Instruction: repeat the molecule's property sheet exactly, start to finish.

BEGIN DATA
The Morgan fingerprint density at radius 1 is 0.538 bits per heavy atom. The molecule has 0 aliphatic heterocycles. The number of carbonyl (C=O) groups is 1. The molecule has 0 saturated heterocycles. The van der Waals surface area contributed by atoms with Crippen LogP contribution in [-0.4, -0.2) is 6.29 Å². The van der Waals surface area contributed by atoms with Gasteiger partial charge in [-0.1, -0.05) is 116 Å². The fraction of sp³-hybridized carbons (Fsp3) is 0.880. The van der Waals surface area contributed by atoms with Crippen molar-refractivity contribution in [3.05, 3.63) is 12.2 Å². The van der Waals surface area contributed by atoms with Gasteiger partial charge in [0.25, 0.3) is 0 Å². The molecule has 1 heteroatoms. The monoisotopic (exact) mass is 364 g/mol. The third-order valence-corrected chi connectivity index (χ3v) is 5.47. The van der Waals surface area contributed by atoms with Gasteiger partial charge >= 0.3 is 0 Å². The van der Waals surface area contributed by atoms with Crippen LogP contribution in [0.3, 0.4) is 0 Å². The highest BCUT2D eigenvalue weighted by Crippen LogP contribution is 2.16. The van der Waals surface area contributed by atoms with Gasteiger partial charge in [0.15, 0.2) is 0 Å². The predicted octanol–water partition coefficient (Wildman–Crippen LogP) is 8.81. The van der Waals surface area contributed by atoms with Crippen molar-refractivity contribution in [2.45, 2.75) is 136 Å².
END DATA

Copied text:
The Morgan fingerprint density at radius 1 is 0.538 bits per heavy atom. The molecule has 0 aliphatic heterocycles. The number of carbonyl (C=O) groups is 1. The molecule has 0 saturated heterocycles. The van der Waals surface area contributed by atoms with Crippen LogP contribution in [-0.4, -0.2) is 6.29 Å². The van der Waals surface area contributed by atoms with Gasteiger partial charge in [-0.1, -0.05) is 116 Å². The fraction of sp³-hybridized carbons (Fsp3) is 0.880. The van der Waals surface area contributed by atoms with Crippen molar-refractivity contribution in [3.05, 3.63) is 12.2 Å². The van der Waals surface area contributed by atoms with Gasteiger partial charge in [0.25, 0.3) is 0 Å². The molecule has 1 heteroatoms. The monoisotopic (exact) mass is 364 g/mol. The third-order valence-corrected chi connectivity index (χ3v) is 5.47. The van der Waals surface area contributed by atoms with Gasteiger partial charge >= 0.3 is 0 Å². The van der Waals surface area contributed by atoms with Crippen LogP contribution in [0.3, 0.4) is 0 Å². The highest BCUT2D eigenvalue weighted by Crippen LogP contribution is 2.16. The van der Waals surface area contributed by atoms with Gasteiger partial charge in [0.15, 0.2) is 0 Å². The predicted octanol–water partition coefficient (Wildman–Crippen LogP) is 8.81. The van der Waals surface area contributed by atoms with Crippen molar-refractivity contribution in [2.45, 2.75) is 136 Å².